La Salle, J. 2005. Zebe cornutus gen. et sp. nov., a new Pireninae (Hymenoptera: Pteromalidae) with 4-segmented tarsi and a mesoscutal horn. Acta Societatis Zoologicae Bohemoslovenicae 69: 193–197.

Snakes and Lace

The holometabolous insects—that is, the clade containing most insects with a complex life cycle including differentiated larval and pupal stages—is one of the most extensive radiations of animals on this planet. Much of this diversity is assigned to four major orders: wasps, moths, beetles and flies. But there are also a number of smaller lineages making up the holometabolous insects. Among these are the lacewings and their relatives in the clade Neuropterida.

Female snakefly Puncha ratzeburgi, copyright Hectonichus.

Modern members of the Neuropterida are generally recognised as belonging to three orders—the lacewings and ant-lions in the Neuroptera, the snakeflies in the Raphidioptera, and the alderflies and dobsonflies in the Megaloptera—though go back a few decades and you may find texts referring to a single order Neuroptera. A number of authors have advocated for use of the name 'Planipennia' for the lacewing order to avoid confusion with the broader sense of Neuroptera but, while a case could certainly be made for this usage, it's just never really caught on. Most neuropteridans are fairly similar in overall appearance: long-bodied insects with well developed wings with numerous crossveins. Of the living holometabolous insects, they probably bear the greatest overall resemblance to the clade's ancestors and hence they are commonly thought of as 'relicts'. However, they do possess their own specialisations and are not primitive in every regard (for instance, the most primitive egg-laying apparatus among holometabolous insects belong to wasps). Species of Neuropterida are mostly predators as larvae. The larvae of the lacewing family Ithonidae may possibly feed on decaying plant matter though we don't know for certain (Grimaldi & Engel 2005). Adults are predators and/or pollen-feeders, or may not feed at all in some short-lived forms.

Male (above) and female dobsonflies Corydalus cornutus, copyright Didier Descouens.

The exact relationships between the neuropteridan orders have been debated over the years. Though most of their obvious similaities to each other represent shared ancestral features, there is a broad consensus that they do indeed form a clade. There has also been little, if any, question of the monophyly of the Raphidioptera and Neuroptera; the monophyly of Megaloptera has been more debated but seems more likely than not. Most recent studies have suggested that the Raphidioptera are the sister group to a clade of the other two orders (Engel et al. 2018). Raphidioptera are the least diverse of the generally recognised living orders of insects with about 250 known species. They are found in cooler regions of the Northern Hemisphere—in the temperate zone or at higher elevations in lower latitudes—and are completely absent from the Southern Hemisphere (Aspöck & Aspöck, 1991, refer to a failed attempt to introduce them to Australia and New Zealand but provide no details why such a thing was tried in the first place). They are characterised by a notably elongate prothorax (the first segment of the thorax) which explains the vernacular name of 'snakefly'. Larvae live under bark or in litter and moult into pupae with the onset of cold weather. The pupae of Raphidioptera and Megaloptera are primitive in aspect, with legs separate from the body wall, and are highly mobile. Engel et al. (2018) even refer to the pupae of Raphidioptera as 'active predators' but I've not been able to find corroborating details for that remarkable description.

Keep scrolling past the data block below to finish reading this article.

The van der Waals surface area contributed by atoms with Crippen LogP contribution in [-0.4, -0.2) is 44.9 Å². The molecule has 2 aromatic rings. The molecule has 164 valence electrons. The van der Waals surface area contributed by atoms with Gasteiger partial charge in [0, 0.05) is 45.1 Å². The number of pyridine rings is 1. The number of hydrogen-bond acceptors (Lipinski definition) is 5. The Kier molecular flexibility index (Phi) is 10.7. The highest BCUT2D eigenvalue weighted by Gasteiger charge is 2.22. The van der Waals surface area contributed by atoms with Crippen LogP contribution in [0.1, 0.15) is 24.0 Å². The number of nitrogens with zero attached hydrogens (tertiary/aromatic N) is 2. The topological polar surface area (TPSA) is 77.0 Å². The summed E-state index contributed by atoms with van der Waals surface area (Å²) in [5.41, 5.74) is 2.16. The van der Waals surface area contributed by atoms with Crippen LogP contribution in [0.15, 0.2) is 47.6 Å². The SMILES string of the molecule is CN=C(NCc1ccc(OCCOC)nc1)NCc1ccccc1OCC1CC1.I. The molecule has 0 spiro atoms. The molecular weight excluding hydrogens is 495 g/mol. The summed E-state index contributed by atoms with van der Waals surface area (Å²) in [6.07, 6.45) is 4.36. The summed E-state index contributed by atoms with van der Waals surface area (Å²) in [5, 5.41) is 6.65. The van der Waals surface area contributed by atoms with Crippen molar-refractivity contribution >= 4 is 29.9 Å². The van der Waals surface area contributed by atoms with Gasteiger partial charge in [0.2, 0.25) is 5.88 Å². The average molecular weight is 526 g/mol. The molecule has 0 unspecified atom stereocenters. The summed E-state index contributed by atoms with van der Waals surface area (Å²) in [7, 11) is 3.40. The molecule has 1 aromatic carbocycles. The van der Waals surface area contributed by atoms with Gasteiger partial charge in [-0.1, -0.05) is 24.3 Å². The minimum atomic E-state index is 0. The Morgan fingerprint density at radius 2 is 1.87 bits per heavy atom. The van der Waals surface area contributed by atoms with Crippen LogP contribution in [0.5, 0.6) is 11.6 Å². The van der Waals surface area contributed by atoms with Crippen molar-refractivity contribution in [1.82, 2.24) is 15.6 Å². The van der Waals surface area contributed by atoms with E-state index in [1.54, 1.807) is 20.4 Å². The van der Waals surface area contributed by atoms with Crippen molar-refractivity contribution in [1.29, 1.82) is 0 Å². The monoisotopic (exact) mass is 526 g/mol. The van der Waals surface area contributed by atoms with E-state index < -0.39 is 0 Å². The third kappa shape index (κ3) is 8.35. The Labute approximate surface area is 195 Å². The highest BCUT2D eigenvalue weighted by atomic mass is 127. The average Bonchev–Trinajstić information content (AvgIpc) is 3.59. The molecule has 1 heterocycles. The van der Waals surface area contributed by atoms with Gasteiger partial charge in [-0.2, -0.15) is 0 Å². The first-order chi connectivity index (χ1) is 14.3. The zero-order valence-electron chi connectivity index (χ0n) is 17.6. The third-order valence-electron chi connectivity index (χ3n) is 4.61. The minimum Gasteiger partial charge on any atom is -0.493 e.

The Megaloptera are often particularly large neuropteridans, reaching up to twenty centimetres in wingspan, and comprise a bit less than 400 species worldwide, mostly found in temperate regions. Larvae are aquatic, living under rocks and debris, and characterised by the presence of filamentous lateral gills on the abdomen. Adults are short-lived and feed little if at all. Male dobsonflies (of the subfamily Corydalinae) possess spectacularly large, curved mandibles of largely unknown purpose; certainly they do not seem to use them for biting.

Mantisfly Mantispa styriaca, a raptorial lacewing, copyright Gilles San Martin.

The largest of the three orders, by a considerable margin, is the Neuroptera with over 5700 known species. Needless to say, this level of species diversity is associated with a high diversity of appearances and lifestyles, too many to cover adequately here. The larvae of two families of Neuroptera, the Nevrorthidae and Sisyridae, are aquatic and there has been a long-running debate whether this aquatic habit is an ancestral feature of the order shared with the Megaloptera (Nevrorthidae larvae are generalist predators, Sisyridae are specialised feeders on freshwater sponges and bryozoans). However, recent phylogenetic studies (e.g. Vasilikopoulos et al. 2020) do not agree with earlier hypotheses that the Nevrorthidae represent the sister taxon of the remaining Neuroptera. Instead, Nevrorthidae and Sisyridae may form a clade with the Osmylidae, a family whose larvae are not aquatic but often inhabit damp stream banks. The aquatic Neuroptera probably entered the water independently of the alderflies. The current favourites for the sister clade of other neuropterans are the dustywings of the Coniopterygidae, a group of small neuropterans with reduced wing venation that have historically been difficult to place owing to their derived features.

An unidentified dustywing, Coniopterygidae, copyright Katja Schulz.